Christmas: A Weary World Rejoices
Advent is here, but we all know it will be different this year. We are now offering TWO Sunday morning worship services in the sanctuary – 9:15 A.M. and 10:30 A.M. This will allow us to continue our safety protocols and social distancing.
We are still offering the pre-recorded service and we are livestreaming the 9:15 service online. Also, nursery and a very scaled back children’s Sunday School is now available up through second grade during the 9:15 service but you must RSVP to have a spot. Only nursery care is available at the 10:30 service. RSVPs allows us to maintain proper ratios and COVID safety protocols. We are giving families the option to do what they are comfortable doing. Clearly, there are diverse perspectives in our large congregation. Church consultant Susan Beaumont is encouraging us to “manage polarity” during this time.
You may have noticed but as soon as November arrived, Christmas lights, trees, wreaths, and decorations started going up all over town. It was as though society in general was clamoring, “We need Christmas, and we need it now!”
To be honest, the extended season might become a trend that will stick. After everything that has happened this year, the pandemic, the loss of life, the shutdowns, the riots, the racial reckoning, the crazy politics, broken friendships, we need Christmas more than ever before.
Is a socially distant Christmas even possible? I guess we will found out.
Besides the devastating loss of life, perhaps the saddest aspect of the pandemic is the fact that we are afraid to be around the people that we love and care for the most – our extended family, aging parents, and close friends. We don’t want to get them sick and then carry that guilt. Yet, here’s the irony: Christmas has always been about being together with the people we love.
Christmas is about family and friends. It’s about warmth and embrace, hope in the face of fear, peace in a world of chaos, joy in a time of emptiness. The carols of old that we will sing in the coming weeks have beautiful verses that should carry special meaning this year. Words like, “A thrill of hope, a weary world rejoices. For yonder breaks, a new and glorious morn.” Or, “O come desire of nations bind, all people in one heart and mind. Bid envy strife and quarrel cease. Fill the whole world with heaven’s peace.”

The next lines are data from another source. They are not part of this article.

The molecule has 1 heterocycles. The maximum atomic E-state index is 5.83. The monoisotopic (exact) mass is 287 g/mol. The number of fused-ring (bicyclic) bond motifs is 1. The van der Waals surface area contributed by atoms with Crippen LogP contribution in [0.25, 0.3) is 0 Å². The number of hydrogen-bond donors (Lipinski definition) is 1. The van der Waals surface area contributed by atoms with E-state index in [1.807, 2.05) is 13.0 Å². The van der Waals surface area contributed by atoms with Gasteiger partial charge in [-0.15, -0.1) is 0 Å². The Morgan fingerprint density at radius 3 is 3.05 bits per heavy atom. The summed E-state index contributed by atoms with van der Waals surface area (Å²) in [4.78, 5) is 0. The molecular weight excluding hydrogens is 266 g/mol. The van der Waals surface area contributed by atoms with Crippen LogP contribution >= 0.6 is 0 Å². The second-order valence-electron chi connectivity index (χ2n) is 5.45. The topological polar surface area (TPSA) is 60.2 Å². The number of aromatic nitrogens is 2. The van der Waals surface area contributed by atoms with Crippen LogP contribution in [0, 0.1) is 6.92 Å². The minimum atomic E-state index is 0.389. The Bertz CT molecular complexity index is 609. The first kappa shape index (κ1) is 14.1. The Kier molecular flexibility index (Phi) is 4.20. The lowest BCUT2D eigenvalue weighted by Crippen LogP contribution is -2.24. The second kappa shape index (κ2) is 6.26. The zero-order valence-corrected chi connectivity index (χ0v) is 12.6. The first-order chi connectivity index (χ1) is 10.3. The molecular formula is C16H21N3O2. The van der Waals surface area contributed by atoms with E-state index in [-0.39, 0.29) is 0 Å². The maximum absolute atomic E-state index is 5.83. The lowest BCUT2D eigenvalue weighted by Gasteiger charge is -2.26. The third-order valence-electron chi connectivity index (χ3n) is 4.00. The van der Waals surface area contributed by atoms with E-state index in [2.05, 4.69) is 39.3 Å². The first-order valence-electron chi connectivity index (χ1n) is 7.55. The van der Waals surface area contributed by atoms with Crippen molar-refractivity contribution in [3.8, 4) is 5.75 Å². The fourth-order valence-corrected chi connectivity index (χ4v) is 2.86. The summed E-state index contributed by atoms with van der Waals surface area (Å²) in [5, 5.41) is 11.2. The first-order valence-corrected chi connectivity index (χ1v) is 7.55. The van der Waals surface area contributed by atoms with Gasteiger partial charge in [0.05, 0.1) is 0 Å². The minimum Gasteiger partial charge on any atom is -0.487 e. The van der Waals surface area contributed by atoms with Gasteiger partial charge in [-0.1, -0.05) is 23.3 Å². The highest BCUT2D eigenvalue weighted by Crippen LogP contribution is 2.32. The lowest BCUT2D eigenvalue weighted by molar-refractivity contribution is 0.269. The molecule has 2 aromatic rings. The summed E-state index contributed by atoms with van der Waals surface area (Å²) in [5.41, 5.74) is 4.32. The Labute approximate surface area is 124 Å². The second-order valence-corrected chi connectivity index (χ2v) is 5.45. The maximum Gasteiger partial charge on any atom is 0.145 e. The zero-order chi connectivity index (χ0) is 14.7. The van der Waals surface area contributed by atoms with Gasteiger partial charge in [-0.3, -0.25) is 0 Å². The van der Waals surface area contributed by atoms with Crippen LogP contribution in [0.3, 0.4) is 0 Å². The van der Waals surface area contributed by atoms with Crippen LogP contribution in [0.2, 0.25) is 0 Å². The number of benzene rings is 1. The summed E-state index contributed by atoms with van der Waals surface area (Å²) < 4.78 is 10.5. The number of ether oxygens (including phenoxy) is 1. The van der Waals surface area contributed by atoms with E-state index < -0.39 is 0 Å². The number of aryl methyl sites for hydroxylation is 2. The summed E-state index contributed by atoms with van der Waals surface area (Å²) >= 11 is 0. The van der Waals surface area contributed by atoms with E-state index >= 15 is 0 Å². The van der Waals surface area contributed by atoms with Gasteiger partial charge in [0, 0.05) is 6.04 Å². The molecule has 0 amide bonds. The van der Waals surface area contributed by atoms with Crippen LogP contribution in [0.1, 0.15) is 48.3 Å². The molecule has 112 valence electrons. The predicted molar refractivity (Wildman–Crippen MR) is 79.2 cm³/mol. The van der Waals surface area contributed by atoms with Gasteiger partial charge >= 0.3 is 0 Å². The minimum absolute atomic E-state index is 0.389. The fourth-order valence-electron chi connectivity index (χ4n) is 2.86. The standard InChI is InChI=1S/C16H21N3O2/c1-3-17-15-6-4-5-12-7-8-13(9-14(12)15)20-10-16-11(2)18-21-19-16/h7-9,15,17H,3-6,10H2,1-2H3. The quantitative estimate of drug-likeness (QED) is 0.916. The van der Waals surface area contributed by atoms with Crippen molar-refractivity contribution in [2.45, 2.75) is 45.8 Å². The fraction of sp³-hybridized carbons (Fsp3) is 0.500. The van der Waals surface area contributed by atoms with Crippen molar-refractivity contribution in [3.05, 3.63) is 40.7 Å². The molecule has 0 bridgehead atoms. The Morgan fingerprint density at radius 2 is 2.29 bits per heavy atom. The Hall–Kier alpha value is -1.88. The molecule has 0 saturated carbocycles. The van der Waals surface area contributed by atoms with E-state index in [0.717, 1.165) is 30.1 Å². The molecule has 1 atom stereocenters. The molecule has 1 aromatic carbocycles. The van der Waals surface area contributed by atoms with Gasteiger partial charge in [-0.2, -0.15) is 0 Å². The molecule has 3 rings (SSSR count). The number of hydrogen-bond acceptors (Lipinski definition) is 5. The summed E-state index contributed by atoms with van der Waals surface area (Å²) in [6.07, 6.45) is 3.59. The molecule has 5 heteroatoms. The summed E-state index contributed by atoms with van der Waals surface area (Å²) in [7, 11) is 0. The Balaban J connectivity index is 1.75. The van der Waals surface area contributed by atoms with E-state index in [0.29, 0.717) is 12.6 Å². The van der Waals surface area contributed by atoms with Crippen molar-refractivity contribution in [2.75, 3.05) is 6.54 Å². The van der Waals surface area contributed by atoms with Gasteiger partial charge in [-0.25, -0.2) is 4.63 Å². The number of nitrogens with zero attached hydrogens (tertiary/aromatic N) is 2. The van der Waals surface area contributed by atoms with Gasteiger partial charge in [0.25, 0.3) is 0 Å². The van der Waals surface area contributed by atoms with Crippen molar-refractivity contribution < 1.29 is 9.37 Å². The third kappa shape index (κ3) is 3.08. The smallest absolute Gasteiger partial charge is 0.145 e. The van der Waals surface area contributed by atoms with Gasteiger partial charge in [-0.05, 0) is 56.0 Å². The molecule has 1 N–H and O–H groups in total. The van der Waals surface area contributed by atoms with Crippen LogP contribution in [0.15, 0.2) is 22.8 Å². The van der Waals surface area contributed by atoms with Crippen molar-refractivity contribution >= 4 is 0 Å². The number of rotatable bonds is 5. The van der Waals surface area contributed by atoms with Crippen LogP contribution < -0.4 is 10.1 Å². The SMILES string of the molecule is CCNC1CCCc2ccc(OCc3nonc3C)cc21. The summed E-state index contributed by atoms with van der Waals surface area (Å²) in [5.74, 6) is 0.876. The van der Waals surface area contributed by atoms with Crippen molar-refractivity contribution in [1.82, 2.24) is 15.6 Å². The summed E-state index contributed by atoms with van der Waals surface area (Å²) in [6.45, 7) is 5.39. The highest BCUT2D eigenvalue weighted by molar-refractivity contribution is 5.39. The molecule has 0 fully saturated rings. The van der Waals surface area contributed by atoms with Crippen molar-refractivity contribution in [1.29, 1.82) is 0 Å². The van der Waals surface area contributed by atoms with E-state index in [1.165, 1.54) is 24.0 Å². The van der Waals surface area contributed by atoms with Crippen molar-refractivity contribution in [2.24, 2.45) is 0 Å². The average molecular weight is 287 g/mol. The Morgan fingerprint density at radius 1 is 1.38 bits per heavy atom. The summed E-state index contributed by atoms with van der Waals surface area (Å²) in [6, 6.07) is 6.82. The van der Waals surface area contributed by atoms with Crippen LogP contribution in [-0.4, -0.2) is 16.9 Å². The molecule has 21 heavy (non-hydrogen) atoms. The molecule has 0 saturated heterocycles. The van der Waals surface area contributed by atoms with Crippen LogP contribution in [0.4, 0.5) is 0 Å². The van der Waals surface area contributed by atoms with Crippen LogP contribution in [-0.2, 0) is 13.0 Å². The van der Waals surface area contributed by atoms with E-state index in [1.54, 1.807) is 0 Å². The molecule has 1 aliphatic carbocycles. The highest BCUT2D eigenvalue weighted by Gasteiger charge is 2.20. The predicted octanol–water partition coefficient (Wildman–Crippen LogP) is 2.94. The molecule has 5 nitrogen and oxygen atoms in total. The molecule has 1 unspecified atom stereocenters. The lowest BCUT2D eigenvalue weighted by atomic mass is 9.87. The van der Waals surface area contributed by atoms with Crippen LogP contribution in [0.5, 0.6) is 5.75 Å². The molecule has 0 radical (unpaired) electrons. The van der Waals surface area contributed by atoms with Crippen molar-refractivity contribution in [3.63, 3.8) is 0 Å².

One of the great traditions of our church is Walk Thru Bethlehem where we recreate the ancient village of Bethlehem that way it was when Christ was born. Thousands walk through every year, but not this year. It’s simply not safe to have it. But when Phillips Brooks wrote the words to that famous carol “O Little Town of Bethlehem,” he said, “O hold child of Bethlehem, descend to us we pray. Cast out our sin and enter in, be born in us today.” Remember these words: “And ye beneath life’s crushing load, whose forms are bending low, who toil along the climbing way, with painful steps and slow. Look now, for glad and golden hours come swiftly on the wing. O rest beside the weary road, and hear the angles sing,” (It Came Upon a Midnight Clear, 1849).
Perhaps this year, we will pay closer attention to these beautiful carols because they will speak the truth like never before. Our world is tired, exhausted, lonely, and hurting. Lives have been lost and grief is real for many. Addiction is soaring and families are broken. Christmas cannot come quickly enough. But here’s the key: we have four full weeks to celebrate. We have four full weeks to prepare and find hope for the hopeless, peace for the troubled, joy for broken hearted, and love for the lonely.
Somebody once said, “If our greatest need had been information, God would have sent an educator. If our greatest need had been technology, God would have sent us a scientist. If our greatest need had been money, God would have sent us an economist. But since our greatest need was forgiveness, so God sent us a savior.” As John writes so eloquently in the fourth gospel, “The light shines in the darkness, and the darkness did not overcome it.” Again this year, the darkness, whatever it is, cannot overcome it!
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